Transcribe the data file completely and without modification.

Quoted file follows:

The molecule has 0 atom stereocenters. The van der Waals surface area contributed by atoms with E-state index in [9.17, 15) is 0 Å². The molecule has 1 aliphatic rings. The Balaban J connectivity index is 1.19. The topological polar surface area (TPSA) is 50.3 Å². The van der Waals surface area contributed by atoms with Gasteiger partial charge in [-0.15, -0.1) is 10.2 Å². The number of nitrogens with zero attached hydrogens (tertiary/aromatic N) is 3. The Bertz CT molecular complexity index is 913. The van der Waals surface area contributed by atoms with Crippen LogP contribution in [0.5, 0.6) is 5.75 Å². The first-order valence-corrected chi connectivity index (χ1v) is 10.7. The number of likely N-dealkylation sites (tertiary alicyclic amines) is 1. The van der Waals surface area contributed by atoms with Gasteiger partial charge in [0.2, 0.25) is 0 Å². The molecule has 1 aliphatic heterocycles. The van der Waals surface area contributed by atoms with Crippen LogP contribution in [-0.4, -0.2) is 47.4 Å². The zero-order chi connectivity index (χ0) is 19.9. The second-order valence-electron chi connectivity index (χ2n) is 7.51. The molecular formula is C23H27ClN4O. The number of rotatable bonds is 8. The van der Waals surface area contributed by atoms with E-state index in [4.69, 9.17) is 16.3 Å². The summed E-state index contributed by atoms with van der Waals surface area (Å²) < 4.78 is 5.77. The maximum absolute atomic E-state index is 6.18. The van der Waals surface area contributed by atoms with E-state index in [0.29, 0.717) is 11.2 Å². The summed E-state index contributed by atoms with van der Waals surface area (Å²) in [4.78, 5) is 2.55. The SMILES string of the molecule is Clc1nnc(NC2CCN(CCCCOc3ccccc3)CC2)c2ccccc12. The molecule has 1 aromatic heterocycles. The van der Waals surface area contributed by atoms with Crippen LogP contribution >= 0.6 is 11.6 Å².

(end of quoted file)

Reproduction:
The molecule has 0 atom stereocenters. The van der Waals surface area contributed by atoms with E-state index in [9.17, 15) is 0 Å². The molecule has 1 aliphatic rings. The Balaban J connectivity index is 1.19. The topological polar surface area (TPSA) is 50.3 Å². The van der Waals surface area contributed by atoms with Gasteiger partial charge in [-0.15, -0.1) is 10.2 Å². The number of nitrogens with zero attached hydrogens (tertiary/aromatic N) is 3. The Bertz CT molecular complexity index is 913. The van der Waals surface area contributed by atoms with Crippen LogP contribution in [0.5, 0.6) is 5.75 Å². The first-order valence-corrected chi connectivity index (χ1v) is 10.7. The number of likely N-dealkylation sites (tertiary alicyclic amines) is 1. The van der Waals surface area contributed by atoms with Gasteiger partial charge in [0.2, 0.25) is 0 Å². The molecule has 1 aliphatic heterocycles. The van der Waals surface area contributed by atoms with Crippen LogP contribution in [-0.4, -0.2) is 47.4 Å². The zero-order chi connectivity index (χ0) is 19.9. The second-order valence-electron chi connectivity index (χ2n) is 7.51. The molecular formula is C23H27ClN4O. The number of rotatable bonds is 8. The van der Waals surface area contributed by atoms with E-state index in [4.69, 9.17) is 16.3 Å². The summed E-state index contributed by atoms with van der Waals surface area (Å²) < 4.78 is 5.77. The maximum absolute atomic E-state index is 6.18. The van der Waals surface area contributed by atoms with E-state index in [0.29, 0.717) is 11.2 Å². The summed E-state index contributed by atoms with van der Waals surface area (Å²) in [4.78, 5) is 2.55. The SMILES string of the molecule is Clc1nnc(NC2CCN(CCCCOc3ccccc3)CC2)c2ccccc12. The molecule has 1 aromatic heterocycles. The van der Waals surface area contributed by atoms with Crippen LogP contribution >= 0.6 is 11.6 Å².